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Conspiracy theories attempt to explain events as the secretive plots of powerful people. While conspiracy theories are not typically supported by evidence, this doesn’t stop them from blossoming. Conspiracy theories damage society in a number of ways. To help minimise these harmful effects, The Conspiracy Theory Handbook, by Stephan Lewandowsky and John Cook, explains why conspiracy theories are so popular, how to identify the traits of conspiratorial thinking, and what are effective response strategies.
Fake news is not a new phenomenon. It has been around since news became a concept 500 years ago with the invention of print—a lot longer, in fact, than verified, “objective” news, which emerged in force a little more than a century ago. From the start, fake news has tended to be sensationalist and extreme, designed to inflame passions and prejudices. And it has often provoked violence.
To understand and study the complexity of the information ecosystem, we need a common language. The current reliance on simplistic terms such as 'fake news' hides important distinctions and denigrates journalism. It also focuses too much on 'true' versus 'fake', whereas information disorder comes in many shades of 'misleading.'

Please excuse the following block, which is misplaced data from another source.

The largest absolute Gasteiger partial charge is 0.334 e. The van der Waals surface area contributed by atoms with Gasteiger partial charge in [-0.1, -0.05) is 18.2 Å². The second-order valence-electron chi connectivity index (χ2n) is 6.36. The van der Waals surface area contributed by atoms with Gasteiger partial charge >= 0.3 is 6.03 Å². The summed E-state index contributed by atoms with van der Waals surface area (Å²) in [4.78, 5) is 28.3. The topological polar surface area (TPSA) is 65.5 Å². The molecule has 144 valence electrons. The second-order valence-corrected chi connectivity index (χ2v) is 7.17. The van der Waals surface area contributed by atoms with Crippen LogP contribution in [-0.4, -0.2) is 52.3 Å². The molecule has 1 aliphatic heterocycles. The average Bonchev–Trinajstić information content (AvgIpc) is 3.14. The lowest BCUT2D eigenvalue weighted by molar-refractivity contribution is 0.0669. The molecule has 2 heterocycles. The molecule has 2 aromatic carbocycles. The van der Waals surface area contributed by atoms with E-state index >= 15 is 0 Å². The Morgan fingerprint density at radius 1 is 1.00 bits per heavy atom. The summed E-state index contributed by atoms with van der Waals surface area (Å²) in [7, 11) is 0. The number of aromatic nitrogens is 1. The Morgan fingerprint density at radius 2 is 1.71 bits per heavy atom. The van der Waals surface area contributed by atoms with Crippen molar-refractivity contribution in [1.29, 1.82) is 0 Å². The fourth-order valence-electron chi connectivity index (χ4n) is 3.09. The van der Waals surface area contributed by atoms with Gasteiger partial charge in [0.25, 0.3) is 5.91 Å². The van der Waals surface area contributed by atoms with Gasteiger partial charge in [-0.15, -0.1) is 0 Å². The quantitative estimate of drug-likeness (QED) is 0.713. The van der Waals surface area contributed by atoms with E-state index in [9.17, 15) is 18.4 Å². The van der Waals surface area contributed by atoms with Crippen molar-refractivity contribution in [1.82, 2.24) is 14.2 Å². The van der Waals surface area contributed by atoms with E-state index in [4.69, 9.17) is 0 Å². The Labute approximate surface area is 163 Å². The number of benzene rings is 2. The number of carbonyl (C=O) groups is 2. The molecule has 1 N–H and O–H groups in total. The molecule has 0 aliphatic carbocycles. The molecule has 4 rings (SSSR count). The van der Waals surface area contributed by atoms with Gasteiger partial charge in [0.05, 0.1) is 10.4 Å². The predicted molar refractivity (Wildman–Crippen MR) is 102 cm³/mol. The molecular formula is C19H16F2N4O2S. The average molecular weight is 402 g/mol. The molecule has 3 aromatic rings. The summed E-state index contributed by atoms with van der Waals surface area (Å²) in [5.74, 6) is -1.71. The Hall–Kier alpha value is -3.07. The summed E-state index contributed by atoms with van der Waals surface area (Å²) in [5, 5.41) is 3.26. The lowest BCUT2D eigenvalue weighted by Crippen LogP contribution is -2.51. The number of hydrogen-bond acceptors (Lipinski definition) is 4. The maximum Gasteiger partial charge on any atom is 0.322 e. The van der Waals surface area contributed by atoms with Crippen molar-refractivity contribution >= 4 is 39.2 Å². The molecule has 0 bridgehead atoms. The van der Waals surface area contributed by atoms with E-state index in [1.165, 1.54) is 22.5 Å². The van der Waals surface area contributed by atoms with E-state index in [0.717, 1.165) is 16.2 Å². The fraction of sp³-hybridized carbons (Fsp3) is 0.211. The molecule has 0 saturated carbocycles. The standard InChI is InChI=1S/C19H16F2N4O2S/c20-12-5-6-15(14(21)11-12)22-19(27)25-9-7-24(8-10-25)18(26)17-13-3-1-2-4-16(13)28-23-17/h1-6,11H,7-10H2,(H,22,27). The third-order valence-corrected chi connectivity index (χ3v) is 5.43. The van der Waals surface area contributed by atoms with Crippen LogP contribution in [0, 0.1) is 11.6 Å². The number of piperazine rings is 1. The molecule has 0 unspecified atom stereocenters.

Misinformation: Unintentional mistakes such as inaccurate captions, dates, statistics, or translations or when satire is taken seriously.
Disinformation: Fabricated or deliberately manipulated content. Intentionally created conspiracy theories or rumors.
Malinformation: Deliberate publication of private information for personal or corporate rather than public interest, such as revenge porn. Deliberate change of context, date, or time of genuine content.